Flying Eagle Cent
The Flying Eagle coin series was minted for circulation out of the
need to reduce the cost of production of the larger US one cent
denomination. Since 1793, the one cent coins were struck in copper with
approximate weight range from 10.93 grams to around 13.48 grams and
diameter range from 26.5 mm to 28.5 mm. Coins of this size and weight
proved to be costly in the long run and more so when the price of copper
went up. Moreover, the Liberty bust designs in this coin series received
a lot of criticisms from the general public. The US Mint tried to please
the public by changing the designs, making a few alterations or
additions here and there. But eventually, they gave in to the public and
to the rising cost of production and thought of a new coin.
Several propositions were made regarding the metal composition to be
used in the new coinage. Bronze, copper, nickel, silver and zinc were
the suggested metals for the metal combination. German silver, which is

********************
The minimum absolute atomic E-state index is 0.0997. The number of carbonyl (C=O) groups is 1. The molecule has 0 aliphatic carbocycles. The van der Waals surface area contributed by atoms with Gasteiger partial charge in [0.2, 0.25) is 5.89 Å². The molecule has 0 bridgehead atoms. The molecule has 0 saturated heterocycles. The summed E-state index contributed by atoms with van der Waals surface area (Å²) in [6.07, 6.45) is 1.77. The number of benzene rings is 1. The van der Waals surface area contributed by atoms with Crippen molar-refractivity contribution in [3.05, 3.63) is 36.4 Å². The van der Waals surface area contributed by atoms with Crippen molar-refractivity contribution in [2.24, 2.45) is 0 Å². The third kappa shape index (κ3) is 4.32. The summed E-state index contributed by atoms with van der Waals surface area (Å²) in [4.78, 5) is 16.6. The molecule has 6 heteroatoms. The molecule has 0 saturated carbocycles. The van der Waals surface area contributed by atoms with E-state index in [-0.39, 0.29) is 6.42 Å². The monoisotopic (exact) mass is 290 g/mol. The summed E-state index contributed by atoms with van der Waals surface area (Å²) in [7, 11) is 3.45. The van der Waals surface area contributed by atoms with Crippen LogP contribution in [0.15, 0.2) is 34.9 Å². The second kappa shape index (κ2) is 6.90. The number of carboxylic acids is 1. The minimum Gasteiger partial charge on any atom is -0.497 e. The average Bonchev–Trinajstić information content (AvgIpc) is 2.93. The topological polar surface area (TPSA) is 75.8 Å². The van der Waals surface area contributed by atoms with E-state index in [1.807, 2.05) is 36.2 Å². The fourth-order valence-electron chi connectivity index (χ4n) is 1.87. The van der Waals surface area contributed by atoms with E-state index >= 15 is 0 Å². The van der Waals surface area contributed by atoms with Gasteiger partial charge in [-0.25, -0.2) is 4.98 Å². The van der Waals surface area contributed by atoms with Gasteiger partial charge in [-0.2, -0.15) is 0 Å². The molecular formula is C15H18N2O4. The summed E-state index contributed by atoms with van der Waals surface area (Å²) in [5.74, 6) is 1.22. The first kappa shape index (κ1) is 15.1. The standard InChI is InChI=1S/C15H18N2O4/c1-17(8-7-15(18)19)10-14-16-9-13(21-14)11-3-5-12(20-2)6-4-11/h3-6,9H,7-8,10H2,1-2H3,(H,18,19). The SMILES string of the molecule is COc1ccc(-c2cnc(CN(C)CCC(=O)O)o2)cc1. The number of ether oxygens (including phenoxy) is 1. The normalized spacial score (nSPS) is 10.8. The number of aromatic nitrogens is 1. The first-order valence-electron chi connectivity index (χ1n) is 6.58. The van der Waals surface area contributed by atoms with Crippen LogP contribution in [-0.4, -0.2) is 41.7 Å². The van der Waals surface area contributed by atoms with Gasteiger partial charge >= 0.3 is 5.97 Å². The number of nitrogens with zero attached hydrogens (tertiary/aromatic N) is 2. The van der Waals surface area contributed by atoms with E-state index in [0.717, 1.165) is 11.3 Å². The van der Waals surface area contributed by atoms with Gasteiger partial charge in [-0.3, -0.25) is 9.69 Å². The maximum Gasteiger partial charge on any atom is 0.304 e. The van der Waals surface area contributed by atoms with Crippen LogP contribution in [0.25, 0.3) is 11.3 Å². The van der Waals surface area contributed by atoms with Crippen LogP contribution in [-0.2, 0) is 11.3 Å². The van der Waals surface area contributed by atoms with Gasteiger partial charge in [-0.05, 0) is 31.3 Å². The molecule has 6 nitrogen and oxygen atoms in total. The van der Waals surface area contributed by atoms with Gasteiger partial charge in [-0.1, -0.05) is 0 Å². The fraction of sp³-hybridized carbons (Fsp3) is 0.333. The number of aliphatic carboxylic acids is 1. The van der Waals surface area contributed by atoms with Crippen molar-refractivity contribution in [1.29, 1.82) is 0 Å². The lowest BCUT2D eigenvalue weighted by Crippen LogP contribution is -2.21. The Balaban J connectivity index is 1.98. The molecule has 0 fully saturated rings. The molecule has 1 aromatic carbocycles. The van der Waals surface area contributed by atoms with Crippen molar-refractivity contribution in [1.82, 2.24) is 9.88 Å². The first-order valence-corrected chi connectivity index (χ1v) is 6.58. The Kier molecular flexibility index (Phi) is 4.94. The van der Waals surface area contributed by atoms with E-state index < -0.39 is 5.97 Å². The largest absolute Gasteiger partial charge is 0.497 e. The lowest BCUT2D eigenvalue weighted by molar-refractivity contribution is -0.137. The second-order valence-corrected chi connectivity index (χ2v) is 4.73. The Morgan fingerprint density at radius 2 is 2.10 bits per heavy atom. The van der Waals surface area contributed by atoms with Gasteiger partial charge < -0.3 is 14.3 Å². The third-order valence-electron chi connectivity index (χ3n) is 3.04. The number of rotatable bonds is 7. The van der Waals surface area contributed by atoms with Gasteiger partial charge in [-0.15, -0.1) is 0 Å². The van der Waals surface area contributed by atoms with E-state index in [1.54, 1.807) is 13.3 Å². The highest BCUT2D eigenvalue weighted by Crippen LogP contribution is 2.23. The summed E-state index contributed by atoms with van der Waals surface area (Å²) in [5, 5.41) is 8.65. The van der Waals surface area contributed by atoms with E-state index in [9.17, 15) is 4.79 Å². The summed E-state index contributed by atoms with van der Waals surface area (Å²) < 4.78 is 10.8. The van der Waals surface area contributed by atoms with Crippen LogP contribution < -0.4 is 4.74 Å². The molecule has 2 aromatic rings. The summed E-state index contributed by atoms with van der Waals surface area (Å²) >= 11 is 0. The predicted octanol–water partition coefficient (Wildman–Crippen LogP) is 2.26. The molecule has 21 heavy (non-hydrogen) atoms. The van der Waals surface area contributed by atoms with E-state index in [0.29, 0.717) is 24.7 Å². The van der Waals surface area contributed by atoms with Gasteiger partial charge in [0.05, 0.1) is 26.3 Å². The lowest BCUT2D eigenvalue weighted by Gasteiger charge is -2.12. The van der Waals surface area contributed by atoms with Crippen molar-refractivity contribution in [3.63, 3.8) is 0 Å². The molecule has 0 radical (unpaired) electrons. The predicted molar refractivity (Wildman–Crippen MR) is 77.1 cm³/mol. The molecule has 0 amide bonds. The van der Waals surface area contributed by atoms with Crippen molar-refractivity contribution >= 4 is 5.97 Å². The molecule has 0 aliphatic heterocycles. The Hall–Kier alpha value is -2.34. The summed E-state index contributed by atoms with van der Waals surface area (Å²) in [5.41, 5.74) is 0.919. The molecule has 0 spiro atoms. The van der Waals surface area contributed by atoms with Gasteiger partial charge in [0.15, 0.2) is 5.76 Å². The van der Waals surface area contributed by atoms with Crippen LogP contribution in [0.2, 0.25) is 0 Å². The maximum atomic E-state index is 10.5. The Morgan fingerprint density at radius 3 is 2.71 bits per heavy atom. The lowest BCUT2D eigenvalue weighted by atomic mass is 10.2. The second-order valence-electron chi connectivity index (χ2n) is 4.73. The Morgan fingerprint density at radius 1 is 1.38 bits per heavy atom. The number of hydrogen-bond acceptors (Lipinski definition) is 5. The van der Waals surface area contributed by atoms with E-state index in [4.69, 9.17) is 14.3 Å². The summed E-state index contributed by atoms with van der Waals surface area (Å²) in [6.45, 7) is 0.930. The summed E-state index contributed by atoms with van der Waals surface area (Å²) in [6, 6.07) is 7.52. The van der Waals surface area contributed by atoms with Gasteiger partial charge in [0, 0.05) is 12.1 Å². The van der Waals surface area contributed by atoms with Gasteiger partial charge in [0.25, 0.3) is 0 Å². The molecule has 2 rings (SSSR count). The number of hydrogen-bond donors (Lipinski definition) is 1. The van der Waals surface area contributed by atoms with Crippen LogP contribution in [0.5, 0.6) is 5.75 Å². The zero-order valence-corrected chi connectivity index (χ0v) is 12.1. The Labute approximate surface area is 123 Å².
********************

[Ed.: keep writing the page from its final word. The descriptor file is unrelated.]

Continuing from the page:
composed of copper, nickel and zinc, was considered. Bullion was another
suggestion, which is made up of 10% silver and 90% copper. Until
finally, a copper-nickel combination was chosen by James Booth in 1856
and the Flying Eagle Cent was born.
The first Flying Eagle Cents were struck in 1856 as pattern coins to be
presented to the Congress for approval. There were about 2,000 1856
Flying Eagle minted both in proof format and circulation strike. For
some reason, these coins found their way in the circulation and people
thought that they are regular issues in limited edition. Mintage for
circulation purposes were struck in 1857 and 1858, with a total of
17,450,000 and 24,600,00 coins respectively. These were known as the
1857 Flying Eagle Cent issue and 1858 Flying Eagle Cent issue. During
these years, the Flying Eagle coins dated 1856 were also re-struck to
produce more 1856 Flying Eagle Cents.
All these Flying Eagle Cent issues bear on its obverse side the image of
a flying American Eagle designed by Christian Gobrecht. The reverse side
of the coin is adorned with a wreath of agricultural crops corn, cotton,
tobacco leaves and wheat and the words One Cent inside. The overall
design was made by James Barton Longacre.
The Flying Eagle design had a quite interesting background history. It
was modeled after a bald American Eagle that took shelter and lived in
the Philadelphia Mint for six years until he died in an accident with
some machinery in the building. People grew fond of the bird and named
him Peter. His body was preserved by Taxidermist and put on display at
the Mint, where he remains up to this day.